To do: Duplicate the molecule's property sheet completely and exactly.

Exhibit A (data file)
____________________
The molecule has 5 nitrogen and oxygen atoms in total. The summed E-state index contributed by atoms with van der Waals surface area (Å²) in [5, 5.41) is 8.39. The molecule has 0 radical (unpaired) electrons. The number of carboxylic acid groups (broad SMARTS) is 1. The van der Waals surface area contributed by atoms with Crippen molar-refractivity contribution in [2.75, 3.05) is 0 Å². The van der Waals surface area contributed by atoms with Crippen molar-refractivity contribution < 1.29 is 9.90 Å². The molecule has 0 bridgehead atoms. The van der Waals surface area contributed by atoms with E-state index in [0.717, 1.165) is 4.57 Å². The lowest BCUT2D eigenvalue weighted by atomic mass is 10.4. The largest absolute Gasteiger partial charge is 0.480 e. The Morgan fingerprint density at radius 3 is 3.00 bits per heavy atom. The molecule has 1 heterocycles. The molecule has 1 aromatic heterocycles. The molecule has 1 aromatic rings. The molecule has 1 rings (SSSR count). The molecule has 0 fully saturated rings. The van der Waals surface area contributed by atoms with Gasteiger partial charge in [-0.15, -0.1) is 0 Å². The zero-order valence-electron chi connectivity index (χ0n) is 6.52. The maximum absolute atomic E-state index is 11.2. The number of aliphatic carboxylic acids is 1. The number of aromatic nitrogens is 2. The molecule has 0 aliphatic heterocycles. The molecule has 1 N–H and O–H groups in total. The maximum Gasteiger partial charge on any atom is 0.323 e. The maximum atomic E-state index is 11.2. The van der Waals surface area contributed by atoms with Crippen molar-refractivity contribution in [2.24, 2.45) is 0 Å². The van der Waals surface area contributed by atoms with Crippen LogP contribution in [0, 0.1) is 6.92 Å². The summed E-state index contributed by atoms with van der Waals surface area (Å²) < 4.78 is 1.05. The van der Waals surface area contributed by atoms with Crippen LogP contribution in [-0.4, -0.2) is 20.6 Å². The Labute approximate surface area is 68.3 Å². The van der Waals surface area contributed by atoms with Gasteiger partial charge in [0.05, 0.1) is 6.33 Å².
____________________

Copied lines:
The molecule has 5 nitrogen and oxygen atoms in total. The summed E-state index contributed by atoms with van der Waals surface area (Å²) in [5, 5.41) is 8.39. The molecule has 0 radical (unpaired) electrons. The number of carboxylic acid groups (broad SMARTS) is 1. The van der Waals surface area contributed by atoms with Crippen molar-refractivity contribution in [2.75, 3.05) is 0 Å². The van der Waals surface area contributed by atoms with Crippen molar-refractivity contribution < 1.29 is 9.90 Å². The molecule has 0 bridgehead atoms. The van der Waals surface area contributed by atoms with E-state index in [0.717, 1.165) is 4.57 Å². The lowest BCUT2D eigenvalue weighted by atomic mass is 10.4. The largest absolute Gasteiger partial charge is 0.480 e. The Morgan fingerprint density at radius 3 is 3.00 bits per heavy atom. The molecule has 1 heterocycles. The molecule has 1 aromatic heterocycles. The molecule has 1 aromatic rings. The molecule has 1 rings (SSSR count). The molecule has 0 fully saturated rings. The van der Waals surface area contributed by atoms with Gasteiger partial charge in [-0.15, -0.1) is 0 Å². The zero-order valence-electron chi connectivity index (χ0n) is 6.52. The maximum absolute atomic E-state index is 11.2. The number of aliphatic carboxylic acids is 1. The number of aromatic nitrogens is 2. The molecule has 0 aliphatic heterocycles. The molecule has 1 N–H and O–H groups in total. The maximum Gasteiger partial charge on any atom is 0.323 e. The maximum atomic E-state index is 11.2. The van der Waals surface area contributed by atoms with Crippen molar-refractivity contribution in [2.24, 2.45) is 0 Å². The van der Waals surface area contributed by atoms with Crippen LogP contribution in [0, 0.1) is 6.92 Å². The summed E-state index contributed by atoms with van der Waals surface area (Å²) < 4.78 is 1.05. The van der Waals surface area contributed by atoms with Crippen LogP contribution in [-0.4, -0.2) is 20.6 Å². The Labute approximate surface area is 68.3 Å². The van der Waals surface area contributed by atoms with Gasteiger partial charge in [0.05, 0.1) is 6.33 Å².